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    Lol, harsh. I don't think it's anywhere near that simple. When my son was young and required near constant attention I simply found a guild with suitable raid times (late evenings); one hardcore enough to stay on top of content, and friendly enough to consider people's commitments, and unless you are limiting 'hardcore' to being top 10 on your continent, then it really isn't a problem with some good time management.

    I really do believe hardcore is more then just time. Atm, neither me nor my partner can commit to a raiding schedule during a week - we still play daily, but that's done at our own convenience, sometimes an hour, sometimes four; heavy gaming activity is left for weekends. We have a group that we play with, that is in similar situation - we consider ourselves good gamers. We participate in organized and succesful play, across a number of games, for nearly a decade straight, with irl social life revolving around gaming. Are we hardcore or casual?

    We've met quite a few people, practically living in-game, dozens of hours a day - they take it easy, enjoy the scenery, fish for a week, then go pvping for another. Sometimes they raid, sometimes they hang around chatting for hours. Are they hardcore or casual? Or both?

    Hardcore for me is dedication, experience, pushing your own skill limits, and sufficient time - all in one pot. Hardcore can refer to any aspect of gaming, not just be limited to hardest group content.

    It really depends what do you look for in a game: is it meant to be a hide a way, a light form of entertainment, a social experience, a competitive arena, all of these at once?

    Trouble is the term is used in a derrogatory manner, similarly to Casual. There is nothing wrong with being in either state. One doesn't and shouldn't exclude another. You may have a hardcore approach to raiding, and be completely oblivious to other apsects of the game, as long as they don't serve as an aid to raiding. You can be a hardcore crafter, completely oblivious to raiding, or a hardcore PVPer who's secret wish is to turn all matters PVE into oblivion.

    People toss around the distinction between hardcore and casual and turn it into an ease mode vs challange debate. And they are right to an extend, only time is just one of the factors - you can have challanging game content that you will individually tackle, in few hours of gameplay. Is that hardcore or casual?

    If it was just time as you say, is a raid group wiping on a boss for 3 months straight, 5 times a week, 3 hours a session a hardcore team? Sure, in regards to time they are. Would they be named in the top 10 hardcore teams out there? Probably not, if you're measurement factor is success, which it seems to be in regards to various rankings out there :)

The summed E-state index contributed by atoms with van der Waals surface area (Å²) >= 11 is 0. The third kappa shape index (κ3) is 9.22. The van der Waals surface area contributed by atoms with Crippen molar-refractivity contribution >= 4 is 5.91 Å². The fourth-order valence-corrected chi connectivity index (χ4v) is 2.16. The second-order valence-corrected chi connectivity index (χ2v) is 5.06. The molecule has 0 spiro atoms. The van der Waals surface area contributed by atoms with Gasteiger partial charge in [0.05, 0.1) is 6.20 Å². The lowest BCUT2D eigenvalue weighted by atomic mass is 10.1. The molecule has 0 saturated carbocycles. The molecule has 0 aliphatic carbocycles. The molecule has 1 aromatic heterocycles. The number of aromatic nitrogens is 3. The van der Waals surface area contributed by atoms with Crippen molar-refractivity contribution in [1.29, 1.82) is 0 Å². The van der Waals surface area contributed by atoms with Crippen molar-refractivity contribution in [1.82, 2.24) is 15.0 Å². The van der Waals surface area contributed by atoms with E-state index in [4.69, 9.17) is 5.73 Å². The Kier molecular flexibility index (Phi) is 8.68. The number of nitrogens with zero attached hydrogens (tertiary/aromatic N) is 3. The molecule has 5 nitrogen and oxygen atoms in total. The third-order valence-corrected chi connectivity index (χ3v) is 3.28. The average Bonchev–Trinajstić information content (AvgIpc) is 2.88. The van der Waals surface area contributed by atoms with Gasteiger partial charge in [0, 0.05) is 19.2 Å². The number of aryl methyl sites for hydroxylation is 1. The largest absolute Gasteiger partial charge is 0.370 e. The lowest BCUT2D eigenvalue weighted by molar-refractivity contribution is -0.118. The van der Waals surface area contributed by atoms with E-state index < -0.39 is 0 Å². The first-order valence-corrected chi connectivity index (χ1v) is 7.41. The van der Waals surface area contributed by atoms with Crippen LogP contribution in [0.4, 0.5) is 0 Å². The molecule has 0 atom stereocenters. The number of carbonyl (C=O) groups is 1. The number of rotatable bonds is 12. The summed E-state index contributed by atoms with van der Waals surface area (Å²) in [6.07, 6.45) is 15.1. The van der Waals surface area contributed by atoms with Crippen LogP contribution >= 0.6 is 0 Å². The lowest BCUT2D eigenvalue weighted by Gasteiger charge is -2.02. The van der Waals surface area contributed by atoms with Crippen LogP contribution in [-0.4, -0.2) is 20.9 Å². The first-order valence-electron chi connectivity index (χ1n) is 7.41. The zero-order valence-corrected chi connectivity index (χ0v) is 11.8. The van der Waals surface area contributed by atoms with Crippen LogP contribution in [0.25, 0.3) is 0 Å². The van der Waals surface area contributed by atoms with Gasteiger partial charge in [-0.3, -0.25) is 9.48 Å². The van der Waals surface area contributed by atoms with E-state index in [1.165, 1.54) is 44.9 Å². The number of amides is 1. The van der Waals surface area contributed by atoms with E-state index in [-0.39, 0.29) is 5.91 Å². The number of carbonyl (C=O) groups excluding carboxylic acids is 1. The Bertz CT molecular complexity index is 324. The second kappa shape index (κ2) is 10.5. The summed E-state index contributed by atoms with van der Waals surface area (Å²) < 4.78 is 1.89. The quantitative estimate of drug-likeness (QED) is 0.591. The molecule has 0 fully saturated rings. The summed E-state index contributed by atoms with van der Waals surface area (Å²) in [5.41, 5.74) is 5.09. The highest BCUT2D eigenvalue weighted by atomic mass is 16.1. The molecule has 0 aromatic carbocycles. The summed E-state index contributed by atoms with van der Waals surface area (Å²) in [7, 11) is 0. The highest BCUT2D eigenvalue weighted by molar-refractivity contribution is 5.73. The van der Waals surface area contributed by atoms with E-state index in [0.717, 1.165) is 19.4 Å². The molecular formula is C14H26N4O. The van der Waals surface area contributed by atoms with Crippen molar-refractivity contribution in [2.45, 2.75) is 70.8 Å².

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  20. Ico

    Ico Moderator • WSC's Gentle Flower

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    True Hardcore gaming should comprise of a few things:

    1. A huge amount of effort outside of game into learning how aspects of the game work, whether it be raiding, PvP or stat-crunching to get that tiny advantage.

    2. Availability, if you're hardcore gaming you're pretty much on or at least contactable, in my darker WoW:TBC - (post Alganon Ulduar) WoTLK days I'd answer a phone call at 5am after going to bed at 3am, because Doomwalker had just spawned and we wanted the kill.

    3. Skill - you have to be very good at the game to stay in "Hardcore" guilds, however if you're putting the time into 1 + 2, it's amazing how much of the gameplay just becomes reflexes and muscle memory. We genuinely turn ourselves into Pavlovian dogs.

    Hardcore gaming burns you out, you become so flooded with thoughts of the game that everything else becomes a secondary and before you know it's two years later, you've failed a year of university and have to resit in some desperate attempt to not throw your life away because of a game.

    There is a balance to be found though, in order to be in that top 5% of players who complete the hardest content, you DON'T need to be truely hardcore. This is where (for me anyway) the term Semi-Hardcore truly comes into it's own. When you're in a (real) Semi-Hardcore raiding guild, you're their to play to the best of your ability and you're still expected to go and do all the background reading/tinkering but with the understanding that RL comes first, so raids don't go on until silly o'clock unless everyone wants to and raids aren't scheduled everyday so people can actually go and do other things without worrying that they are letting someone else down or just missing a raid that they themselves wanted to be in.

    I've seen players insta kicked from Hardcore guilds because they <REDACTED>ed up once, I've seen members completely scream at others for a tiny mistake and I've seen guild masters who thought they were god's gift purely because they were the GM.

    Whilst this is not a fair representation of all Hardcore guilds, from my experience I'd say it describes the grand majority of guilds that define themselves as Hardcore.